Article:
Intelligence official charged seemed to be ‘exemplar of discretion’: UBC professor

Professor Paul Evans says he served on Cameron Ortis’s doctoral dissertation committee

A professor who once worked with an RCMP intelligence official charged with breaching Canada’s secrets law says the man seemed to be an “exemplar of discretion.”

Paul Evans, a political science professor at the University of British Columbia, says he served on Cameron Ortis’s doctoral dissertation committee and worked with him on several projects.

Ortis, 47, was arrested on Thursday and charged under three sections of the Security of Information Act as well as two Criminal Code provisions.

He’s accused of trying to disclose classified information to a foreign entity or terrorist group.

READ MORE: Mounties lay secrets-law charges against one of their own

An insider familiar with the case, but not authorized to speak about it publicly, has said Ortis had served in a civilian position as director general of an RCMP intelligence unit.

Evans says he worked with Ortis at UBC over the course of several years, and they later met socially from time to time.

He says that after Ortis took up his RCMP position in Ottawa, he never discussed the specifics of his work.

“He did not discuss the details of his work and throughout was an exemplar of discretion and integrity in our interactions,” he said in a written statement.

“Nothing in my experience with Cameron would lead me to suspect he would be any way involved in activities that would lead to such charges,” he added. “Like others who know him well, I was shocked by the news of the arrest of a very fine Canadian.”

Ortis had been a political science graduate student starting in 1999, finishing his PhD at UBC in 2006, Evans said. The pair worked together on training programs for junior researchers from policy institutes in Asia, which included two essays they published together.

Evans said the essays, published in 2002 and 2003, were about ways “the internet was being used for positive and negative purposes in the region.”

Another UBC colleague, political science professor Brian Job, has also said he was surprised by news of Ortis’s arrest.

“Nothing in my experience with Cameron would lead me to suspect his alleged involvement in the activities for which he charged,” Job said on Friday. ”Indeed, the exact opposite is true.”

The Canadian Press

Like us on Facebook and follow us on Twitter

Just Posted

NDP leader Jagmeet Singh to campaign in Port Alberni

Singh joins Courtenay-Alberni candidate for rally to kick off final weekend before election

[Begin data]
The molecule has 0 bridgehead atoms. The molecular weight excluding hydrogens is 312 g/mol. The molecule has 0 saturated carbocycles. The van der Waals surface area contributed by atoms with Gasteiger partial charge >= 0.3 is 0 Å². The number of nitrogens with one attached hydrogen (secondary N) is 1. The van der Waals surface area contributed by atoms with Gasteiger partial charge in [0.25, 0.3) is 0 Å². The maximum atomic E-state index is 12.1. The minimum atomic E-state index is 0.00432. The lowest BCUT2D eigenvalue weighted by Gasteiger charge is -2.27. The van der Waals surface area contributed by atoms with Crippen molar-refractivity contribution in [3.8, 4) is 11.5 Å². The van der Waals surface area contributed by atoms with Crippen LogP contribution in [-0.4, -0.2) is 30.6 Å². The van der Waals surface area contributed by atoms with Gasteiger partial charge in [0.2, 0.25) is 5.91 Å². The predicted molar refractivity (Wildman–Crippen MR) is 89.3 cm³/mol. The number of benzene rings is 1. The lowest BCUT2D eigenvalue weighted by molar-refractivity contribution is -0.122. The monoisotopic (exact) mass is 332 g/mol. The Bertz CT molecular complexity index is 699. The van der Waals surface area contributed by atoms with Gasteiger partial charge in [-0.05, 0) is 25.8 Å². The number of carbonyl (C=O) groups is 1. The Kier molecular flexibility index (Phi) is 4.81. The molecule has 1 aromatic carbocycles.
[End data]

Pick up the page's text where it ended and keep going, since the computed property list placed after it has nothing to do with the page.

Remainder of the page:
Comox Valley Regional District agrees to Union Bay governance study

Process will consider whether community should convert services to the region

Betties face some bumps from Cumberland Rec Centre deal

Roller derby group gets hit with schedule changes, rental hikes as ‘team’ rather than ‘drop-in’ program

Infrastructure upgrades will mean truck traffic increase around 19 Wing Comox

Over the coming weeks and months, the public may see an increase… Continue reading

ELECTION 2019: Have Justin Trudeau’s Liberals really cut middle-class taxes?

Conservative Andrew Scheer vows to cut bottom bracket, NDP’s Jagmeet Singh targets wealth tax

Talk to your kids about vaping, B.C.’s top doctor says

B.C. health officials have discovered the first vaping-related illness in the province

Alberta truck convoy plans counter-protest at climate rally with Greta Thunberg

United We Roll organizer says similar protest planned for Swedish teen’s event in Edmonton

Scheer, Trudeau, Singh haggle over potential minority government outcome

If you believe the polls, it appears the Liberals and Conservatives are neck-and-neck

British family deported after ‘accidental’ U.S. border crossing

U.S. officials deny it was mistake, release video of vehicle crossing into Washington from Langley

Kamloops man hangs on to back of stolen truck as suspect speeds away, crashes

The pickup truck was seen leaving the roadway before bursting into flames

‘Sky didn’t fall:’ Police, lawyers still adjusting after pot legalization

Statistics Canada says 541 people were charged under the federal Cannabis Act between Oct. 17, 2018 and the end of the year

Fewer people prescribed opioids in B.C., but other provinces lack data: doctors

Patients who began taking opioids were prescribed smaller doses for shorter duration

Electric cello, stolen from vehicle in Williams Lake, returned to U.S. owner

Rita Rice of Texas said she and her husband had given up hope of ever seeing it again

Most Read